“The Messiah Can’t Be from Galilee!”
John Chapter Seven
The context is the Festival of Booths. Also called the “festival of ingathering,” it commemorates the time before the Israelites settled in the promised land, as they looked forward to the beginning of fall rains, necessary for the agricultural year.[i] It is appropriate to note that the term brothers, in verse three, is a generic term that includes sisters. What is important is that neither Jesus’ brother nor sisters believed in his ministry. They challenged him to go to Judea so that his works could be made public. Jesus told them to go, as his time had not yet come. According to Boring and Craddock, “The hour when God acts for human salvation is decided by God alone…Jesus is not the victim of the power of others, but the victorious one who goes to the cross on his own initiative and at a time he alone (representing God) decides.”[ii]
While he did not want his popularity known, Jesus eventually attended the festival. During the festival, he began teaching. The Jews questioned, “how could he teach the things that he taught since he has never been trained?” Jesus responds that those who are in the will of God will be taught – those who do the will of God will be taught the things of God. Jesus went on to explain his authority, not seeking his own glory, and reminding them that they were given the law of Moses, that none of them obeyed. Jesus questioned their reasoning that if a man is healed on the Sabbath, why would they be angry at him for healing (on the Sabbath)? “The Jews would often circumcise a baby on the eighth day, outside of the seven-day requirement after birth, if the Sabbath fell on the eighth day, giving precedence to the circumcision. The Johannine Jesus argues that the healing of a whole person on the Sabbath should override keeping the Sabbath law.”[iii]
For six days during the festival, water was carried into the temple. The pouring of water was thought to have physical and spiritual significance. On the seventh day, no water was carried. This was when Jesus began to teach on the “rivers of living water,” a reference to the Holy Spirit.[iv] The writer points out that the Spirit was not yet given. “For as yet there was no spirit, because Jesus was not yet glorified.” The Spirit is given to all believers, not just preachers, or apostles, and is at the heart of understanding who Jesus is. “Thus, the people in the story are incapable of understanding what is going on in their presence, but the post Easter believer reading the story is addressed by its true meaning.”[v]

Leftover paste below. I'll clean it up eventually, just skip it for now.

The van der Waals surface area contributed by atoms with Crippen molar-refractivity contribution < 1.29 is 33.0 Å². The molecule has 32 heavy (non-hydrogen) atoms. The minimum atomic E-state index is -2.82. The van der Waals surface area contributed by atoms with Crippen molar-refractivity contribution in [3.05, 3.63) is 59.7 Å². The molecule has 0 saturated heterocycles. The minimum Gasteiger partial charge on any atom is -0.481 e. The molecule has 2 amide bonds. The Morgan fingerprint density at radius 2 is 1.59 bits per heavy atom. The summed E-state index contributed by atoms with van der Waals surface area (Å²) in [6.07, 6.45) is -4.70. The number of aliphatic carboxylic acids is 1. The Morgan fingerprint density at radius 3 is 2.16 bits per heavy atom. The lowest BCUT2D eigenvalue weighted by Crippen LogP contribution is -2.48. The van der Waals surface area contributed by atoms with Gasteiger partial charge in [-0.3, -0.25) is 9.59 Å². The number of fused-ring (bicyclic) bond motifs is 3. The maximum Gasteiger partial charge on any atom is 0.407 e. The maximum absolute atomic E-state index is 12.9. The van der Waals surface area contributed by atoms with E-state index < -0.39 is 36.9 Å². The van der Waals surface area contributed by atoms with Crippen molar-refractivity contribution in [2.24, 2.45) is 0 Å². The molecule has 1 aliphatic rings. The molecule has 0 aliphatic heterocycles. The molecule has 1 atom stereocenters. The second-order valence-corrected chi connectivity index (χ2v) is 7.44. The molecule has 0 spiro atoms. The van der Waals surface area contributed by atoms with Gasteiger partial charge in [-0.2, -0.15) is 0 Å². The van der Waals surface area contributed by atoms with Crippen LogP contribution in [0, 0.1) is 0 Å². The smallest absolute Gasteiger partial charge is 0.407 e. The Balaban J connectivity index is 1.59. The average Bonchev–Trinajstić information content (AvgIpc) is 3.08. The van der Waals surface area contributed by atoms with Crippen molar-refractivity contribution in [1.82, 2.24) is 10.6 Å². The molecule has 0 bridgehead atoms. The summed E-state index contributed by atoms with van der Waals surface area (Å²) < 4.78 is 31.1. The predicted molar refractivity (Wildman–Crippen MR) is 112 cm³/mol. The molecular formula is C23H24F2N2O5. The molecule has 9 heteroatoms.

The leaders and the crowds had varying opinions on Jesus’ teaching, identity, and actions. There was no consensus on his Messiahship. They did not understand his words, “because they did know the one who sent him.” Some were ready to arrest him for his teaching, however, the writer kept indicating that “his time had not yet come” (see first paragraph). They did not understand that when his time came, he would leave them, and go to a place where they could not find him. People believed what they wanted to believe about Jesus.
The authorities and leaders (Pharisees, Jews, priests, and rulers) had the power to arrest Jesus. While there were mixed opinions, the Pharisees were always negative toward Jesus. The leaders listened to the crowds muttering things about Jesus and decided to arrest him. The police were afraid to arrest him because they had not heard anyone speak like this. The Jews spoke of a future prophecy when they questioned, “Does he intend to go to the dispersion among the Greeks and teach? For Jesus’ ministry would eventually reach the gentile nation.
It is questionable whether verses 53-8:11 were a later insertion into this text.[vi] Whether added or not, it is worth mentioning that Nicodemus inserts his opinion in the last part of this pericope. You remember Nicodemus, the teacher who came to Jesus by night in chapter three, admonishing Jesus as a teacher who came from God, but revealed his own confusion regarding salvation as a Jewish teacher, when Jesus told him, “You must be born again.” He suggested that their law should judge Jesus through a hearing, based on what he was doing. “They replied, “Surely you are not also from Galilee, are you? Search, and you will see that no prophet is to arise from Galilee.”
Were the leaders threatened by Jesus’ presence, his teaching, or that the Messiah could come from Galilee? Were they threatened by his authority to speak the truth that they could not understand or accept? Their humanity and reasoning could not get past Jesus proclaiming himself as God’s son from Galilee, someone (in their opinion) who was not taught the law of Moses. Yet, according to the Johannine writer, Jesus was the one that they were looking for.
[i] Boring and Craddock, pg. 312
[ii] Boring and Craddock, pg. 314.
[iv] The Kings James Study Bible, Reference, pg. 1621.
[v] Boring and Craddock, pg. 314.